itself was at the Ronald Reagan Building. The hotel I stayed at was just north of the White House, about 1 mile from the party. Traffic was bumper to bumper thanks to all the tourists in town for the cherry blossoms, so I walked instead. I’ve been to Washington many times in the past 6 months, but this was the first time that I spent the majority of the trip downtown. It’s truly a beautiful city. The buildings are grand, intimidating and regal.
Saturday, I staffed a table at AACR’s Public Forum. Here’s a picture of our table (using the camera in my phone):
We give away blue star awareness pins and blue bracelets, each with a tag that talks about the services we have for patients on our website. Our material is aimed at folks who are already familiar with colorectal cancer. What we don’t have, yet, is general “What is colorectal cancer?” print materials. They’re under development now.
I had a sad exchange with a man who came to the table. He appeared to be in his late 50s/early 60s, well dressed. I say that he was African American, only because African Americans are at higher risk for colorectal cancer. He said he saw on TV about someone who had cancer and took medicine, some pills, and he was cured. A miracle. He wanted to know what that medicine was. I said that there were many different treatments for cancer and some work better on certain people than others. He then goes on to tell me
that he has bleeding. Bad bleeding. He knows he has colon cancer and he came to the forum to find out about this medicine and he was very upset that “you people” keep pushing on research and science and these treatments that take too much time. He has to work, he doesn’t have time for all this science-talk he just wants me to give him the medicine so he can go on his way. He wasn’t threatening or menacing, just angry. And probably scared. I asked him if he’s seen a doctor that diagnosed cancer. He asked me what
kind of doctor does that. I said that he needs to start with his regular doctor or a gastroenterologist who will do a test called a colonoscopy and blood tests and that will tell if he has cancer or not. Then he would go to an oncologist for treatment. I pointed out that bleeding can be caused by other conditions too. It may not be cancer, but he needs to find out for sure. He said he doesn’t have time for any tests. He won’t be poked and prodded. He just wanted medicine. I was gentle with him, but I explained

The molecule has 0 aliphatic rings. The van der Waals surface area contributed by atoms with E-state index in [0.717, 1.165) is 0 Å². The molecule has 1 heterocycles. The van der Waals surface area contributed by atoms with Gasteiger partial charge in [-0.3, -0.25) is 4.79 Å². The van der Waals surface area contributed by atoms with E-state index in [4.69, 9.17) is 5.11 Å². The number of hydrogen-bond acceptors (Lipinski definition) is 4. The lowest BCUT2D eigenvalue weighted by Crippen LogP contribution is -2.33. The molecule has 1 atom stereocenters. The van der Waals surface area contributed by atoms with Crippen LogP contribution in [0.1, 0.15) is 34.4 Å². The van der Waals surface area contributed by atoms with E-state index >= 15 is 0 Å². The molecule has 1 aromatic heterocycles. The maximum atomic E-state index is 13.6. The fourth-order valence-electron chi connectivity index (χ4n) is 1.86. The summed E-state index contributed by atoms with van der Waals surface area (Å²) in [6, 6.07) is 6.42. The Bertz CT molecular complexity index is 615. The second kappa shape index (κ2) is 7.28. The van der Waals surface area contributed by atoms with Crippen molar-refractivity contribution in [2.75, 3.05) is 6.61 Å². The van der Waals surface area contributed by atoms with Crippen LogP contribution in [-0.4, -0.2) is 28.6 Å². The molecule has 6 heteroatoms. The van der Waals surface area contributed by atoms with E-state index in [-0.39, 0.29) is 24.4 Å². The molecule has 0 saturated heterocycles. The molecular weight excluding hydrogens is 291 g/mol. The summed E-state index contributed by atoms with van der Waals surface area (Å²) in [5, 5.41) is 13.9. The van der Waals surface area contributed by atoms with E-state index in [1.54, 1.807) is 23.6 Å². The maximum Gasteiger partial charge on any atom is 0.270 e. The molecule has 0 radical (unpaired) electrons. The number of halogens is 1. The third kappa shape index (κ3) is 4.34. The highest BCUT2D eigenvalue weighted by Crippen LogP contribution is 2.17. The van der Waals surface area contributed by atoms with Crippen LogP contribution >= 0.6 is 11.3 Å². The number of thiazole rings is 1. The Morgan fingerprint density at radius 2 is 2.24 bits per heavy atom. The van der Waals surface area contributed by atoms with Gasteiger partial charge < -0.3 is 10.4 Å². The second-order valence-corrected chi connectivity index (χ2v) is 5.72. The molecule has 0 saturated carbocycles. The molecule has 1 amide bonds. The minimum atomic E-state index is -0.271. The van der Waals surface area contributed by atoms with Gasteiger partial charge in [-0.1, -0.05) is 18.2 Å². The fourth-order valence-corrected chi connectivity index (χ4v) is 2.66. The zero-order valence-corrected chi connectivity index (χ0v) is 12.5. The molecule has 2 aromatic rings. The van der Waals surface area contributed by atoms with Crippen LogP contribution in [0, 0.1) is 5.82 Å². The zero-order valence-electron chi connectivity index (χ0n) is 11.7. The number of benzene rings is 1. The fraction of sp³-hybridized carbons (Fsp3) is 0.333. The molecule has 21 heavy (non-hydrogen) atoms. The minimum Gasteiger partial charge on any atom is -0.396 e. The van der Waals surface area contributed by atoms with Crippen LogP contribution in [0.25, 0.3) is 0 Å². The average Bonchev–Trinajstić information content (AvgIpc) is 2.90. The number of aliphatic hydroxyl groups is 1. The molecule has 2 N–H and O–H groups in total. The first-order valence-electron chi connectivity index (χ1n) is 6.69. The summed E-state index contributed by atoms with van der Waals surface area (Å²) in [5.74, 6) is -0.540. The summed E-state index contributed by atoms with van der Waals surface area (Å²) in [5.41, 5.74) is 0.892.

that medicine for colon cancer is very tricky and can only be prescribed by an oncologist, someone who specializes in treating cancer. He started ranting about “you people” again, and how this was all just a waste of time and it wasn’t what he came here for and he walked off. A few minutes later he came back with a notebook and pen and wanted to know what foods he should eat to get rid of his cancer. I explained that there aren’t foods that treat cancer. There may be evidence to support that certain foods can
help keep cancer away, but once you have it the only way to get rid of it is through surgery and/or medicine that only an oncologist can give. “No no no surgery” and he walked away. He wouldn’t give me his name. He did take some of our brochures and newsletters, so I have to pray that someone who cares about him sees the material and contacts us or a professional that can help him. It’s difficult to see someone who so desperately needs help but won’t take the help you have to offer.